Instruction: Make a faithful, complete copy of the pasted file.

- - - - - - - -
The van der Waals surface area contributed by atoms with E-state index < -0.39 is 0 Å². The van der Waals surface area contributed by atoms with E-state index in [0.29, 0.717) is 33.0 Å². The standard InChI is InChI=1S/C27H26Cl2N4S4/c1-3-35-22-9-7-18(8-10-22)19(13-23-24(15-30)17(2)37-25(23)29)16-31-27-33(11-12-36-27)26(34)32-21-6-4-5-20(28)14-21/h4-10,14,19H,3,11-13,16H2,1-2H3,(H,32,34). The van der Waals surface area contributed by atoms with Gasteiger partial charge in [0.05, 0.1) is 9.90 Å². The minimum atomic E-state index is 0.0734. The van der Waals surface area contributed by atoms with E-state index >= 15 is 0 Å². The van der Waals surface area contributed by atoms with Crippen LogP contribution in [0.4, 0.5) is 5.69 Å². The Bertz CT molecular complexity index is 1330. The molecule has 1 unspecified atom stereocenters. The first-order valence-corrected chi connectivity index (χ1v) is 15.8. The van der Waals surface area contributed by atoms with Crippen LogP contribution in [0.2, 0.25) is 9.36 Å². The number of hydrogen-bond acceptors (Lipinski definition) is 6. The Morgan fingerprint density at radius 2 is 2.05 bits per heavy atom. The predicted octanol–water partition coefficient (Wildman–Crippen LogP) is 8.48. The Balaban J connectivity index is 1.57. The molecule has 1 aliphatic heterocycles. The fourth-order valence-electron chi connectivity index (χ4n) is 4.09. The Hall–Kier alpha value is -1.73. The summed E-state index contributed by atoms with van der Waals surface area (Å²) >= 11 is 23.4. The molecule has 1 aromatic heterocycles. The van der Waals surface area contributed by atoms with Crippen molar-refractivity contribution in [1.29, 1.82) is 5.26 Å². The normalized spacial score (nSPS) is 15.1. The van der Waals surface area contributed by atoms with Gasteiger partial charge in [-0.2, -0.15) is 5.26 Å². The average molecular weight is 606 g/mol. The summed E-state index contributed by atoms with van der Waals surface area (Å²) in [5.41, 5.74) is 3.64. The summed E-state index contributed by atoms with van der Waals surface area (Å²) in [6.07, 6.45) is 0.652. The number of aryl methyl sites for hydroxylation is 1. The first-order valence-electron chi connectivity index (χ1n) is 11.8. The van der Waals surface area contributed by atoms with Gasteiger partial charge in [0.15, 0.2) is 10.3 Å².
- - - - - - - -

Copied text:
The van der Waals surface area contributed by atoms with E-state index < -0.39 is 0 Å². The van der Waals surface area contributed by atoms with E-state index in [0.29, 0.717) is 33.0 Å². The standard InChI is InChI=1S/C27H26Cl2N4S4/c1-3-35-22-9-7-18(8-10-22)19(13-23-24(15-30)17(2)37-25(23)29)16-31-27-33(11-12-36-27)26(34)32-21-6-4-5-20(28)14-21/h4-10,14,19H,3,11-13,16H2,1-2H3,(H,32,34). The van der Waals surface area contributed by atoms with Gasteiger partial charge in [0.05, 0.1) is 9.90 Å². The minimum atomic E-state index is 0.0734. The van der Waals surface area contributed by atoms with E-state index >= 15 is 0 Å². The van der Waals surface area contributed by atoms with Crippen LogP contribution in [0.4, 0.5) is 5.69 Å². The Bertz CT molecular complexity index is 1330. The molecule has 1 unspecified atom stereocenters. The first-order valence-corrected chi connectivity index (χ1v) is 15.8. The van der Waals surface area contributed by atoms with Crippen LogP contribution in [0.2, 0.25) is 9.36 Å². The number of hydrogen-bond acceptors (Lipinski definition) is 6. The Morgan fingerprint density at radius 2 is 2.05 bits per heavy atom. The predicted octanol–water partition coefficient (Wildman–Crippen LogP) is 8.48. The Balaban J connectivity index is 1.57. The molecule has 1 aliphatic heterocycles. The fourth-order valence-electron chi connectivity index (χ4n) is 4.09. The Hall–Kier alpha value is -1.73. The summed E-state index contributed by atoms with van der Waals surface area (Å²) >= 11 is 23.4. The molecule has 1 aromatic heterocycles. The van der Waals surface area contributed by atoms with Crippen molar-refractivity contribution in [1.29, 1.82) is 5.26 Å². The normalized spacial score (nSPS) is 15.1. The van der Waals surface area contributed by atoms with Gasteiger partial charge in [-0.2, -0.15) is 5.26 Å². The average molecular weight is 606 g/mol. The summed E-state index contributed by atoms with van der Waals surface area (Å²) in [5.41, 5.74) is 3.64. The summed E-state index contributed by atoms with van der Waals surface area (Å²) in [6.07, 6.45) is 0.652. The number of aryl methyl sites for hydroxylation is 1. The first-order valence-electron chi connectivity index (χ1n) is 11.8. The van der Waals surface area contributed by atoms with Gasteiger partial charge in [0.15, 0.2) is 10.3 Å².